Like Abdul, Mike Hong says it's been slow. He hopes with the opening of the new stadium in April business will become profitable again. But Hong expresses his ambivalence about the new venue. While it will once again bring more people to the neighborhood, the new stadium is now across the street - not on the same side -as the Hongs' shop. So if people don't come out on the street, the fear is they may just shop at the new stadium's souvenir stores.
HONG: I was thinking about that but usually inside the stadium the prices are higher than us. I'm a little worried but I'm not worried too much only because Yankee Stadium is the other side so when new people passing by maybe they don't cross to this way maybe they just park and go straight to stadium but price we have very reasonable price compared to inside stadium.
REPORTER: But some of the 161st Street merchants - who run the local pharmacy and liquor store - don't fele that vulnerable. Mitchell Goldstein has been a pharmacist at Leff Prescriptions for 32 years. He says business seems to remain consistent - whether the Yankees are in town or there's an economic downturn.
GOLDSTEIN: I think people are going to give up a beer before they're going to give up a tube of toothpaste so I don't the economy really affect it - people are still going to need their staple items that you need in a drug store.
REPORTER: Manuel Mercedes, manager of Stadium Wines and Liquor a few doors down says the liquor business has been good, too.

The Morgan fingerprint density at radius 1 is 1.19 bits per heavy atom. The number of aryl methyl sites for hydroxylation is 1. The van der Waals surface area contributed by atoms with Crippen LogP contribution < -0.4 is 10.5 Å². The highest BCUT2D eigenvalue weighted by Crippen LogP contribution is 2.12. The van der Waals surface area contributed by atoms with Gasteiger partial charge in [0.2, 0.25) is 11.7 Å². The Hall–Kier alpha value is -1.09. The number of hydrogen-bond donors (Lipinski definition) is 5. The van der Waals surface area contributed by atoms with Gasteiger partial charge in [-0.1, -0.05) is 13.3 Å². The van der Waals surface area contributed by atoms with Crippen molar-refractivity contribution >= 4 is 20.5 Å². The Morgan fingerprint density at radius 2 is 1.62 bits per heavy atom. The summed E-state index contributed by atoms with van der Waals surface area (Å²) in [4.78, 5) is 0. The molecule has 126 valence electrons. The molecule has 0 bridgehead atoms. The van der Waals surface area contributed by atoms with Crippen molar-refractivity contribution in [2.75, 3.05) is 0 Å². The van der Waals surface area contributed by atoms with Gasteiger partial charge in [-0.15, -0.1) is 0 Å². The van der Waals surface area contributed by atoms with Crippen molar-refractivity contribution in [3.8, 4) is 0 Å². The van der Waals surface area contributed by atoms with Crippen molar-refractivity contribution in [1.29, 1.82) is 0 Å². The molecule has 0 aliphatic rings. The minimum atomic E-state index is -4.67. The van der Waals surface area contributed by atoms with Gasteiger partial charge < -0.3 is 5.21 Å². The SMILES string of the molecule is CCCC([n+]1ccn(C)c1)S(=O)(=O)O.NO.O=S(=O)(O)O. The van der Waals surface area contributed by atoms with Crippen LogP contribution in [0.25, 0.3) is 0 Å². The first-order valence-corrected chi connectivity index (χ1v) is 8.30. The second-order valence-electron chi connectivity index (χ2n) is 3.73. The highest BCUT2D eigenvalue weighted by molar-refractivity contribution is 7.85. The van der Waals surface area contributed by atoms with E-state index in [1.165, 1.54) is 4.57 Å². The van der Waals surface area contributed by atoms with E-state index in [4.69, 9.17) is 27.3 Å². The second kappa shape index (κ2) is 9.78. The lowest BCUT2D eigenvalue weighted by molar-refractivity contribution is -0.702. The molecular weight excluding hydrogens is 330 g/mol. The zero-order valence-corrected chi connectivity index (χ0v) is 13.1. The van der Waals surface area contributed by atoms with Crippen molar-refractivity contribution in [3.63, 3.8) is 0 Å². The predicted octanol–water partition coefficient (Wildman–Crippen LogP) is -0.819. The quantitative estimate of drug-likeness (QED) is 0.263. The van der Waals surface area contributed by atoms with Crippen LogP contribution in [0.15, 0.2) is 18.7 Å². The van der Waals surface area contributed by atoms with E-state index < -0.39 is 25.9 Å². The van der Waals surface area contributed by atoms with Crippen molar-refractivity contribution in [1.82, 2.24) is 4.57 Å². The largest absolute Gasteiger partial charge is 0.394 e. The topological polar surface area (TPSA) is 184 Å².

MERCEDES: The store has been here 75 years through wars and Depressions and when things are good we celebrate and when things are bad we drown our tears.
REPORTER: Mercedes doesn't see the store going anywhere.
MERCEDES: We will survive this store this store in particular will be here as long as the wrecking ball doesn't get us.
REPORTER: But that wrecking ball could swing through this area if the proposed rezoning laws pass. These would allow landlords to build vertically on the property they now lease to these neighborhood merchants. That will allow for new hotels, condos and office buildings. But it's not just many of the local store owners who are concerned - it's also the current residents. In a neighborhood that is 95 percent black and Hispanic with a median annual household income of $24,000, many fear they will be pushed out to make way for a more affluent community.
Seventy-nine-year-old Troy Rigby, a senior citizen on a fixed income who has lived near 161st Street for more than 10 years, sees himself as a possible casualty of a prosperity that has been moving steadily north from Manhattan for more than two decades.
RIGBY: If people have retired early - or they're already retired - can't really live here anymore - well I'm one of them. So, you know, you keep moving, you can't sit still changing of the guard of the time, life goes on.
REPORTER: The seven-month public review process of the proposed revised zoning laws will begin in the spring. Final approval is not expected until next year. For WNYC, I'm Elaine Rivera